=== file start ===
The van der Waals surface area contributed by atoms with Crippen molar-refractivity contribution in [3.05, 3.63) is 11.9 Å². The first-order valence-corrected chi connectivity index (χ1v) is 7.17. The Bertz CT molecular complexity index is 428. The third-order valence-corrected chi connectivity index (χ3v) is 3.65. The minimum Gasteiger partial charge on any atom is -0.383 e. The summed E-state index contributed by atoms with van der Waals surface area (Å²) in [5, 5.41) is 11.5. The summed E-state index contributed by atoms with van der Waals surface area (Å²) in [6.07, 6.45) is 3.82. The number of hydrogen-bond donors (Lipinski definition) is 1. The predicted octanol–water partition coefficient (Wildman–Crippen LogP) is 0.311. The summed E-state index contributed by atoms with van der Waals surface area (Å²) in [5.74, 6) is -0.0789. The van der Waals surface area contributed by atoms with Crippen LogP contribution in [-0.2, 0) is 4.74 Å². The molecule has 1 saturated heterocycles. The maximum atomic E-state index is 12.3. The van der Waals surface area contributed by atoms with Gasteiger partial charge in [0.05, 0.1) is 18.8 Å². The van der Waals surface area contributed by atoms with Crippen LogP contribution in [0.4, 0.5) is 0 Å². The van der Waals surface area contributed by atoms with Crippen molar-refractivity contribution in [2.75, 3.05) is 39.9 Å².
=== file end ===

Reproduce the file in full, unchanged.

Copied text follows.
The van der Waals surface area contributed by atoms with Crippen molar-refractivity contribution in [3.05, 3.63) is 11.9 Å². The first-order valence-corrected chi connectivity index (χ1v) is 7.17. The Bertz CT molecular complexity index is 428. The third-order valence-corrected chi connectivity index (χ3v) is 3.65. The minimum Gasteiger partial charge on any atom is -0.383 e. The summed E-state index contributed by atoms with van der Waals surface area (Å²) in [5, 5.41) is 11.5. The summed E-state index contributed by atoms with van der Waals surface area (Å²) in [6.07, 6.45) is 3.82. The number of hydrogen-bond donors (Lipinski definition) is 1. The predicted octanol–water partition coefficient (Wildman–Crippen LogP) is 0.311. The summed E-state index contributed by atoms with van der Waals surface area (Å²) in [5.74, 6) is -0.0789. The van der Waals surface area contributed by atoms with Crippen LogP contribution in [-0.2, 0) is 4.74 Å². The molecule has 1 saturated heterocycles. The maximum atomic E-state index is 12.3. The van der Waals surface area contributed by atoms with Gasteiger partial charge in [0.05, 0.1) is 18.8 Å². The van der Waals surface area contributed by atoms with Crippen LogP contribution in [0.4, 0.5) is 0 Å². The van der Waals surface area contributed by atoms with Crippen molar-refractivity contribution in [2.75, 3.05) is 39.9 Å².